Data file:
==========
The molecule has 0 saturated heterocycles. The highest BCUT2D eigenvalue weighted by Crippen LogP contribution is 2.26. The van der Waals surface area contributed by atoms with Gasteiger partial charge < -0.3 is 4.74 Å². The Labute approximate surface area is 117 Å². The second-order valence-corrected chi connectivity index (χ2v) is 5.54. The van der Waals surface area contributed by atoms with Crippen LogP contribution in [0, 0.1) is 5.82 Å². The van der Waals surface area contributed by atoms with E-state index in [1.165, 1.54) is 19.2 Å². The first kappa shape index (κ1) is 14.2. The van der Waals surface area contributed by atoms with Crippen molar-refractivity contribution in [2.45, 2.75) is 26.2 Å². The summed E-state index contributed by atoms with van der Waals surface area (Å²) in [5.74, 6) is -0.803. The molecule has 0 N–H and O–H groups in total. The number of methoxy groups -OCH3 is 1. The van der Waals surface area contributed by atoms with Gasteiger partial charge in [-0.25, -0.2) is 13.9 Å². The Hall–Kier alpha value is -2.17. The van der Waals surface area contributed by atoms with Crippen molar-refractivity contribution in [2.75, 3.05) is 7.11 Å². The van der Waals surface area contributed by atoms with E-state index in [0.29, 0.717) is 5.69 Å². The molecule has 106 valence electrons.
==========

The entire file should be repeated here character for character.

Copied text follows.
The molecule has 0 saturated heterocycles. The highest BCUT2D eigenvalue weighted by Crippen LogP contribution is 2.26. The van der Waals surface area contributed by atoms with Gasteiger partial charge < -0.3 is 4.74 Å². The Labute approximate surface area is 117 Å². The second-order valence-corrected chi connectivity index (χ2v) is 5.54. The van der Waals surface area contributed by atoms with Crippen LogP contribution in [0, 0.1) is 5.82 Å². The van der Waals surface area contributed by atoms with E-state index in [1.165, 1.54) is 19.2 Å². The first kappa shape index (κ1) is 14.2. The van der Waals surface area contributed by atoms with Crippen molar-refractivity contribution in [2.45, 2.75) is 26.2 Å². The summed E-state index contributed by atoms with van der Waals surface area (Å²) in [5.74, 6) is -0.803. The molecule has 0 N–H and O–H groups in total. The number of methoxy groups -OCH3 is 1. The van der Waals surface area contributed by atoms with Gasteiger partial charge in [-0.25, -0.2) is 13.9 Å². The Hall–Kier alpha value is -2.17. The van der Waals surface area contributed by atoms with Crippen molar-refractivity contribution in [2.75, 3.05) is 7.11 Å². The van der Waals surface area contributed by atoms with E-state index in [0.29, 0.717) is 5.69 Å². The molecule has 106 valence electrons.